Students will investigate the effects of hurricane Sandy and make a scale model of the storm over the continental United States to assess the area of impact of the storm.
Students analyze the relationship between sea surface topography and ocean surface currents by graphing sea height differences using data collected from NASA's TOPEX/Poseidon mission.
This activity is one of a series in the collection, The Potential Consequences of Climate Variability and Change activities.
This investigation is part of the NASA: Mission Geography Module "What are the causes and consequences of climate change?" that guides students through explorations in climatic variability and evidence for global climate change.
Use the Data Literacy Cubes to guide students’ exploration of mapped data of the Earth System to enrich their observations and inferences. This is a flexible resource that may be used with a variety of mapped images. This activity requires a map of Earth data for students to evaluate.
This learning activity uses data acquired by the TOPEX/Poseidon altimeter, a joint project of NASA and the French Space Agency, to investigate the relationship between the topography of a sea-floor feature and the topography of the overlying sea surface.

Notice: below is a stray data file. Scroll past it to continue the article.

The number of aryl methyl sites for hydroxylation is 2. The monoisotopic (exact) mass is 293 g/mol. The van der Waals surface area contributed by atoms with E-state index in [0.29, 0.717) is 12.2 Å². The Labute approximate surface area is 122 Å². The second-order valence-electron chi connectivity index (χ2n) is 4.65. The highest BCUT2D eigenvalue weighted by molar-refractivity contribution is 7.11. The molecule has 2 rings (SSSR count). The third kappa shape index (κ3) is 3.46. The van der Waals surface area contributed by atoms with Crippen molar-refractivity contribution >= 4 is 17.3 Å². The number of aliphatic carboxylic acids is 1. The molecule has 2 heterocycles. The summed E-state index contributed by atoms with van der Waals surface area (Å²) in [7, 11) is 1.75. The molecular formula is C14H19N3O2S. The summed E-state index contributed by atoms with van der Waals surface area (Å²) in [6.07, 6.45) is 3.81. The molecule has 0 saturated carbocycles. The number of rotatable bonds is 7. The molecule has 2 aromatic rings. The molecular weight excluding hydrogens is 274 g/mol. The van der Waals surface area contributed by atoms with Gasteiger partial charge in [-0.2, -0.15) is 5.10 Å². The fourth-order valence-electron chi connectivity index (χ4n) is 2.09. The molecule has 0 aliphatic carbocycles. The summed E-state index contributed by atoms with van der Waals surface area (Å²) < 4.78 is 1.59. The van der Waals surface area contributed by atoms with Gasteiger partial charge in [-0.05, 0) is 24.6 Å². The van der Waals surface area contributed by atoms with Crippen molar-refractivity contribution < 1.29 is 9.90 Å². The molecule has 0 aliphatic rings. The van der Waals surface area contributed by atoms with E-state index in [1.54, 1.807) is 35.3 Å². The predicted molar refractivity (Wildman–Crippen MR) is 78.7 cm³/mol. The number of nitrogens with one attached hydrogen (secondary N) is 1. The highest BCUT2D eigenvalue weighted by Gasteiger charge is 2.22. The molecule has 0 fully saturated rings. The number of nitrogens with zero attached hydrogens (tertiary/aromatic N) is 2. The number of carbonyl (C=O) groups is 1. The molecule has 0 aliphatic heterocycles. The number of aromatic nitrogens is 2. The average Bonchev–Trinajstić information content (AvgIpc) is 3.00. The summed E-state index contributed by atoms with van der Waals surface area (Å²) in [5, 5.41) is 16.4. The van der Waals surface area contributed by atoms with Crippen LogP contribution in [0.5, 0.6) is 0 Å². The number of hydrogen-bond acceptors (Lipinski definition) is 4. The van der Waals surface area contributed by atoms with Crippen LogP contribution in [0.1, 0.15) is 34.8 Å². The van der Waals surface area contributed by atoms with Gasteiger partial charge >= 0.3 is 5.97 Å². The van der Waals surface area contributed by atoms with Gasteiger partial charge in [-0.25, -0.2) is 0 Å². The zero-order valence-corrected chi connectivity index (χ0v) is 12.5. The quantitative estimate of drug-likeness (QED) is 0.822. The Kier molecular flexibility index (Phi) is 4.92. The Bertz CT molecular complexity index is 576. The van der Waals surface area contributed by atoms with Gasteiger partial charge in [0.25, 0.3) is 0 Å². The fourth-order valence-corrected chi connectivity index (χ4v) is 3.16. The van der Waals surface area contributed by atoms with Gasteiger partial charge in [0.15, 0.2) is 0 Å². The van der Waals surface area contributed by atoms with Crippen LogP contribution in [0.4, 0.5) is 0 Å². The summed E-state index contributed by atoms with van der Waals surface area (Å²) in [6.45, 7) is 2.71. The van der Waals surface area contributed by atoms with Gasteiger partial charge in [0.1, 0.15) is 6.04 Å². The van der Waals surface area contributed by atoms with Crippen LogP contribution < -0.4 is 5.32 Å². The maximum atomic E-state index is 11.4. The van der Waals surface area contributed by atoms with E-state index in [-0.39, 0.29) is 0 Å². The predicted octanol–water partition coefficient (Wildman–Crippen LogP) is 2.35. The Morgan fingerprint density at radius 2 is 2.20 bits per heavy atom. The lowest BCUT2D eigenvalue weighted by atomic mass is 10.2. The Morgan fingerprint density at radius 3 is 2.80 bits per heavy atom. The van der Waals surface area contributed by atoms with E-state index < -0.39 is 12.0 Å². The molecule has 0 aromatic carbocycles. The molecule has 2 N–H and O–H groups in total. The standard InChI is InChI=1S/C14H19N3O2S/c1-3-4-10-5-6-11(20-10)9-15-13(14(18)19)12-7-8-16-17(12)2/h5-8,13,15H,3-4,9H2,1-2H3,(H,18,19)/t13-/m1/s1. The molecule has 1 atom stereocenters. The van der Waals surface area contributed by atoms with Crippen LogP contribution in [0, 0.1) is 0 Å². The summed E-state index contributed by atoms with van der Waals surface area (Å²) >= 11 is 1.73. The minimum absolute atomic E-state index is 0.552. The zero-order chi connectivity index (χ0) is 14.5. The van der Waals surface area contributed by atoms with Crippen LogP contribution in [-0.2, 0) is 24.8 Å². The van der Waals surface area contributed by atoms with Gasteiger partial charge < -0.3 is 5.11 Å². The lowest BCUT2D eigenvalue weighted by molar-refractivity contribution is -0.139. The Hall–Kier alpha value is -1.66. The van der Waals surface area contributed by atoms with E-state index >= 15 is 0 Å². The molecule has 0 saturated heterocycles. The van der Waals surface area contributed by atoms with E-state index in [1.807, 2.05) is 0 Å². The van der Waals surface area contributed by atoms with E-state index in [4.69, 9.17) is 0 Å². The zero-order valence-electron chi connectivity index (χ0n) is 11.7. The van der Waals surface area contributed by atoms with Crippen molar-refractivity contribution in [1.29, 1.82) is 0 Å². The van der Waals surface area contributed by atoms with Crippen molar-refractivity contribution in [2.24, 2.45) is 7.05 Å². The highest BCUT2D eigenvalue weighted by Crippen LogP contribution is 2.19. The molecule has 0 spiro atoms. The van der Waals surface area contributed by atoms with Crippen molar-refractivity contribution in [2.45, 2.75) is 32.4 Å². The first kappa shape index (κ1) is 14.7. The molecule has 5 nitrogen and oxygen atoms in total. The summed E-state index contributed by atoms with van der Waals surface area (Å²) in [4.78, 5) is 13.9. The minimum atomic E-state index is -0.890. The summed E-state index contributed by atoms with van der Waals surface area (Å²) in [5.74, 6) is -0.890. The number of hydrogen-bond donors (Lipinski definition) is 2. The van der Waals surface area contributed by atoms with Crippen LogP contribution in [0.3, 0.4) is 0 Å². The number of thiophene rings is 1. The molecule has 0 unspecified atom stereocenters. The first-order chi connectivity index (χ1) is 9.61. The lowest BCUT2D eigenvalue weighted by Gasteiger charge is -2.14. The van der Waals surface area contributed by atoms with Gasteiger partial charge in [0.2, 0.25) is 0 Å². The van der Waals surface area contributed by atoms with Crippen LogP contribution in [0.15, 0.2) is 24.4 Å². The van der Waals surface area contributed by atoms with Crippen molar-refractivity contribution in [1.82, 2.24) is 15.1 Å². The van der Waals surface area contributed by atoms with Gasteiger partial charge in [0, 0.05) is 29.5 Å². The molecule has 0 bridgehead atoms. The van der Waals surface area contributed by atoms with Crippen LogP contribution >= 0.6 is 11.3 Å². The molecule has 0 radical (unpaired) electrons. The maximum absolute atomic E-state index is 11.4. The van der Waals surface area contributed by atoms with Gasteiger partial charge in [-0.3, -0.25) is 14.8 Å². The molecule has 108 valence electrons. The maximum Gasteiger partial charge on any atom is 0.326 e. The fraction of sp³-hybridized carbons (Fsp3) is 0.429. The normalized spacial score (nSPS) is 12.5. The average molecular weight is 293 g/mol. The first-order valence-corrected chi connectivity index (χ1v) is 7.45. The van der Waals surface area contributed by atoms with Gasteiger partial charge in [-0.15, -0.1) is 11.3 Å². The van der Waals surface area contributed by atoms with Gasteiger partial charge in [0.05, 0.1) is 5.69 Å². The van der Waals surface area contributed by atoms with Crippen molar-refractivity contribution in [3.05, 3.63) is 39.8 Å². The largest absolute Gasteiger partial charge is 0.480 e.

In this activity, students will use sea-level rise data to create models and compare short-term trends to long-term trends. They will then determine whether sea-level rise is occurring based on the data.
In this activity, you will use satellite images from the NASA Landsat team to quantify changes in glacier cover over time. This lesson utilizes change pair images of Bear Glacier in Kenai Fjords National Park, located on the southeastern portion of Alaska’s Kenai (pronounced: Key-nigh) Peninsula,
Students will analyze and interpret maps of the average net atmospheric radiation to compare the flow of energy from the Sun toward Earth in different months and for cloudy versus clear days. Students will draw conclusions and support them with evidence.
Students will analyze and interpret graphs to compare the flow of (shortwave) energy from the Sun toward China over the course of a year on cloudy versus clear days. Students will draw a conclusion and support it with evidence.